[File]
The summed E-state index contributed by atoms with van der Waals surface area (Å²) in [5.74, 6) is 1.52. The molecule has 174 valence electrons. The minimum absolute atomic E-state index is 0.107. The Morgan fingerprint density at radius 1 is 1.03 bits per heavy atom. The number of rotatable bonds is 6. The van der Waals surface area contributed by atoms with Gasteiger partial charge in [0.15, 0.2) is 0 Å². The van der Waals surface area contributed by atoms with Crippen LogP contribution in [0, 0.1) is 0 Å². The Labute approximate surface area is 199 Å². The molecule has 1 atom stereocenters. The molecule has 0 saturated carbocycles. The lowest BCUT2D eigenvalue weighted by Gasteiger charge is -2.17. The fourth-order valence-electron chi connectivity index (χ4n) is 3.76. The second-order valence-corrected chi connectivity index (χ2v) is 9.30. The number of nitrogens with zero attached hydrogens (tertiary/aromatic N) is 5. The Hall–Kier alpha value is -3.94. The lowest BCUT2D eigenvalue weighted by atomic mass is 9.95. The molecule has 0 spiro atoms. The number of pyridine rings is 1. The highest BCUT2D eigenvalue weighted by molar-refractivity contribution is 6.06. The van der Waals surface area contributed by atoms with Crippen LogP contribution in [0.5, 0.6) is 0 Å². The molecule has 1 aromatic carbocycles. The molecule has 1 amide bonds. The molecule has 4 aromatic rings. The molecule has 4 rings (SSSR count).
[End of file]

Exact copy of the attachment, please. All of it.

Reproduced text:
The summed E-state index contributed by atoms with van der Waals surface area (Å²) in [5.74, 6) is 1.52. The molecule has 174 valence electrons. The minimum absolute atomic E-state index is 0.107. The Morgan fingerprint density at radius 1 is 1.03 bits per heavy atom. The number of rotatable bonds is 6. The van der Waals surface area contributed by atoms with Gasteiger partial charge in [0.15, 0.2) is 0 Å². The van der Waals surface area contributed by atoms with Crippen LogP contribution in [0, 0.1) is 0 Å². The Labute approximate surface area is 199 Å². The molecule has 1 atom stereocenters. The molecule has 0 saturated carbocycles. The lowest BCUT2D eigenvalue weighted by Gasteiger charge is -2.17. The fourth-order valence-electron chi connectivity index (χ4n) is 3.76. The second-order valence-corrected chi connectivity index (χ2v) is 9.30. The number of nitrogens with zero attached hydrogens (tertiary/aromatic N) is 5. The Hall–Kier alpha value is -3.94. The lowest BCUT2D eigenvalue weighted by atomic mass is 9.95. The molecule has 0 spiro atoms. The number of pyridine rings is 1. The highest BCUT2D eigenvalue weighted by molar-refractivity contribution is 6.06. The van der Waals surface area contributed by atoms with Crippen LogP contribution in [0.5, 0.6) is 0 Å². The molecule has 1 aromatic carbocycles. The molecule has 1 amide bonds. The molecule has 4 aromatic rings. The molecule has 4 rings (SSSR count).